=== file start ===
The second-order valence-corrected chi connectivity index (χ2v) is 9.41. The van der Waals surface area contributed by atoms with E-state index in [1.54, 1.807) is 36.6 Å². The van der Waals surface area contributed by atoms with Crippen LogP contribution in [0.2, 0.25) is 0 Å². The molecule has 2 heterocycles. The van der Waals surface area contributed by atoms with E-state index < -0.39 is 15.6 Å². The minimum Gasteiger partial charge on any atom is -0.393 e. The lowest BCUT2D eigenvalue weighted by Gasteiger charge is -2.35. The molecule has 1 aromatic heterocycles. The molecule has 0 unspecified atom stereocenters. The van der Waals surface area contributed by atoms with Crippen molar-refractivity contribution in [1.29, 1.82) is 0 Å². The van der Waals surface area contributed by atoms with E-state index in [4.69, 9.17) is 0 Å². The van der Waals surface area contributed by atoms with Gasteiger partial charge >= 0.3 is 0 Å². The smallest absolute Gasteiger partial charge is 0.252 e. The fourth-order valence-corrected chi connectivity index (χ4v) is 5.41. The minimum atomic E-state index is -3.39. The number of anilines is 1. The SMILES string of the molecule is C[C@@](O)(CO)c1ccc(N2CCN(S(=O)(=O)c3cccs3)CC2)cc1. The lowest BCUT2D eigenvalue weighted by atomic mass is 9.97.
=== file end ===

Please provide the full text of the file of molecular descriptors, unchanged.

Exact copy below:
The second-order valence-corrected chi connectivity index (χ2v) is 9.41. The van der Waals surface area contributed by atoms with E-state index in [1.54, 1.807) is 36.6 Å². The van der Waals surface area contributed by atoms with Crippen LogP contribution in [0.2, 0.25) is 0 Å². The molecule has 2 heterocycles. The van der Waals surface area contributed by atoms with E-state index < -0.39 is 15.6 Å². The minimum Gasteiger partial charge on any atom is -0.393 e. The lowest BCUT2D eigenvalue weighted by Gasteiger charge is -2.35. The molecule has 1 aromatic heterocycles. The molecule has 0 unspecified atom stereocenters. The van der Waals surface area contributed by atoms with Crippen molar-refractivity contribution in [1.29, 1.82) is 0 Å². The van der Waals surface area contributed by atoms with E-state index in [4.69, 9.17) is 0 Å². The van der Waals surface area contributed by atoms with Gasteiger partial charge >= 0.3 is 0 Å². The smallest absolute Gasteiger partial charge is 0.252 e. The fourth-order valence-corrected chi connectivity index (χ4v) is 5.41. The minimum atomic E-state index is -3.39. The number of anilines is 1. The SMILES string of the molecule is C[C@@](O)(CO)c1ccc(N2CCN(S(=O)(=O)c3cccs3)CC2)cc1. The lowest BCUT2D eigenvalue weighted by atomic mass is 9.97.